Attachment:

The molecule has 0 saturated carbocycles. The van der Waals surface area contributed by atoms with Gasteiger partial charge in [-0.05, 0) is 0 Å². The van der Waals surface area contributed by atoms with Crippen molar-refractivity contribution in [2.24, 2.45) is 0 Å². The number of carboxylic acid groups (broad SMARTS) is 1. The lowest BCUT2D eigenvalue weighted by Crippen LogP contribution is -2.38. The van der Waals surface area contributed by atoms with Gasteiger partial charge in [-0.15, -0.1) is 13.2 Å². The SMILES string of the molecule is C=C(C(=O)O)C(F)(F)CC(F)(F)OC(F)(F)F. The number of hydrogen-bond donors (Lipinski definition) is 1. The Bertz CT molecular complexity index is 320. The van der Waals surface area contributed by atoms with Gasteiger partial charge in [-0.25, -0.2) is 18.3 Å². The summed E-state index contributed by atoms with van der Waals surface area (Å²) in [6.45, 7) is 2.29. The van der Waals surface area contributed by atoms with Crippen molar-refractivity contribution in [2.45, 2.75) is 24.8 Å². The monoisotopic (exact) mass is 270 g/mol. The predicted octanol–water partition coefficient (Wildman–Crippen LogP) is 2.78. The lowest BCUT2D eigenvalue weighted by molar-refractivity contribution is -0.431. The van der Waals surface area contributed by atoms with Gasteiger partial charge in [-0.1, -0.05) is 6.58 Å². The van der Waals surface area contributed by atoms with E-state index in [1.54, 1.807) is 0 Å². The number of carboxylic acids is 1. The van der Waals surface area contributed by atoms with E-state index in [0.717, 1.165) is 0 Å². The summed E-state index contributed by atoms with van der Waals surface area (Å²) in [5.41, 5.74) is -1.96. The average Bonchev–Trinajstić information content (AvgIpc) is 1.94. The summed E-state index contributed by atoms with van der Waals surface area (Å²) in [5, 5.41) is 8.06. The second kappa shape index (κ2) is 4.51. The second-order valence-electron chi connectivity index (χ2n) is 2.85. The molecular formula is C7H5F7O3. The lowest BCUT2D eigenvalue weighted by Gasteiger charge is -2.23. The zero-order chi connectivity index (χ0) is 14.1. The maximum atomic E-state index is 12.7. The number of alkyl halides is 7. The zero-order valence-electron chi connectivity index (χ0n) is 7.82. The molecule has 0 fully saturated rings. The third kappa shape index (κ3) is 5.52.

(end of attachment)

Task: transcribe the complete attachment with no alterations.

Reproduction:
The molecule has 0 saturated carbocycles. The van der Waals surface area contributed by atoms with Gasteiger partial charge in [-0.05, 0) is 0 Å². The van der Waals surface area contributed by atoms with Crippen molar-refractivity contribution in [2.24, 2.45) is 0 Å². The number of carboxylic acid groups (broad SMARTS) is 1. The lowest BCUT2D eigenvalue weighted by Crippen LogP contribution is -2.38. The van der Waals surface area contributed by atoms with Gasteiger partial charge in [-0.15, -0.1) is 13.2 Å². The SMILES string of the molecule is C=C(C(=O)O)C(F)(F)CC(F)(F)OC(F)(F)F. The number of hydrogen-bond donors (Lipinski definition) is 1. The Bertz CT molecular complexity index is 320. The van der Waals surface area contributed by atoms with Gasteiger partial charge in [-0.25, -0.2) is 18.3 Å². The summed E-state index contributed by atoms with van der Waals surface area (Å²) in [6.45, 7) is 2.29. The van der Waals surface area contributed by atoms with Crippen molar-refractivity contribution in [2.45, 2.75) is 24.8 Å². The monoisotopic (exact) mass is 270 g/mol. The predicted octanol–water partition coefficient (Wildman–Crippen LogP) is 2.78. The lowest BCUT2D eigenvalue weighted by molar-refractivity contribution is -0.431. The van der Waals surface area contributed by atoms with Gasteiger partial charge in [-0.1, -0.05) is 6.58 Å². The van der Waals surface area contributed by atoms with E-state index in [1.54, 1.807) is 0 Å². The number of carboxylic acids is 1. The van der Waals surface area contributed by atoms with E-state index in [0.717, 1.165) is 0 Å². The summed E-state index contributed by atoms with van der Waals surface area (Å²) in [5.41, 5.74) is -1.96. The average Bonchev–Trinajstić information content (AvgIpc) is 1.94. The summed E-state index contributed by atoms with van der Waals surface area (Å²) in [5, 5.41) is 8.06. The second kappa shape index (κ2) is 4.51. The second-order valence-electron chi connectivity index (χ2n) is 2.85. The molecular formula is C7H5F7O3. The lowest BCUT2D eigenvalue weighted by Gasteiger charge is -2.23. The zero-order chi connectivity index (χ0) is 14.1. The maximum atomic E-state index is 12.7. The number of alkyl halides is 7. The zero-order valence-electron chi connectivity index (χ0n) is 7.82. The molecule has 0 fully saturated rings. The third kappa shape index (κ3) is 5.52.